Images of the Past by Walter Zielinski & James Owen

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   The Holland Land Office Museum acquired more than 2,000 postcards and other memorabilia from local collector and museum friend, Mr. Walter Zielinski.  As a tribute to Mr. Zielinski, we are pleased to share his collection.  Holland Purchase Historical Society Board Member, Mr. James R. Owen has volunteered many hours researching information to provide descriptions of the postcards.  

    Color or colorization?  What's the difference?  History tells us that postcards were first published in 1869 in Germany and were mainly printed in black and white.  It was not until about 1898 that postcards were routinely colorized, a process in which publishers sent their photographs to Italy or India, where lithography was an art, to be colorized. 

   Colorization was found to be more attractive to the consumer and increased sales.  Only problem was that the artists in Europe or India had to use their imagination when coloring the photos and most of the time, the colors were artificial, not accurate, or reliable.  In our collection, many postcards highlight particular buildings in Batavia which can show the buildings in up to three different color schemes!  Colorization of postcards ended around 1930 when printing techniques improved and postcards were printed in true to life colors.  Most collectors today prefer black and white postcards.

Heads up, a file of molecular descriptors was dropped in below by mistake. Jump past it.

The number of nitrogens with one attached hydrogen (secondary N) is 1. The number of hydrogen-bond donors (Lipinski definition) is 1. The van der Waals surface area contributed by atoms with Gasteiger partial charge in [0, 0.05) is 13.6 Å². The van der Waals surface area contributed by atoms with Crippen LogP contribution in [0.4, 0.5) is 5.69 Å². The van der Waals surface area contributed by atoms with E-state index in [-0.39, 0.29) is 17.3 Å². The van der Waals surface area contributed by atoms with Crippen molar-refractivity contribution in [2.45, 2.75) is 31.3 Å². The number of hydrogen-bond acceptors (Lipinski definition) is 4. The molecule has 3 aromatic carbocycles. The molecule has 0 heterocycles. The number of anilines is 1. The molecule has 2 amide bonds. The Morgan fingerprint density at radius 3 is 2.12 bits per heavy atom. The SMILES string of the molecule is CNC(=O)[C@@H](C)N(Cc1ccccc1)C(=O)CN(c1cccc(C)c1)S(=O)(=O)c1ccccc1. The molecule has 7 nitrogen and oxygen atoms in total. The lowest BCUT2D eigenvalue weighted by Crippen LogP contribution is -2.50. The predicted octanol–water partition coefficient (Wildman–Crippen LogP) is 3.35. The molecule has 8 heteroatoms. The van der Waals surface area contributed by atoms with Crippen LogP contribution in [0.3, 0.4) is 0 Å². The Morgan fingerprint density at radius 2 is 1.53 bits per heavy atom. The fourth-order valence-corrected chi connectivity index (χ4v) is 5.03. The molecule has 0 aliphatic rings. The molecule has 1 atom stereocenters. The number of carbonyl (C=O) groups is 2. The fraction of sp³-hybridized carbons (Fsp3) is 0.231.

New images will continually be added to this page and we invite you to check back for updates.  Click on an image for a larger view and description.  Enjoy!!

Mr. Walter Zielinski




Mr. James R. Owen
All Albums » Post Cards » Batavia Filtration Plant, early 1900s Search  
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This postcard of the Municipal Filtration Plant on Lehigh Avenue is from the collection of James R. Owen of Batavia.  Note the railroad tracks running next to the building.  

According to Joe Kauffman, the building still stands.  During World War II, the city police department guarded the water plant 24 hours a day to prevent the Germans or Japanese from poisoning the water supply.
This postcard of the Municipal Filtration Plant on Lehigh Avenue is from the collection of James R. Owen of Batavia. Note the railroad tracks running next to the building. According to Joe Kauffman, the building still stands. During World War II, the city police department guarded the water plant 24 hours a day to prevent the Germans or Japanese from poisoning the water supply.
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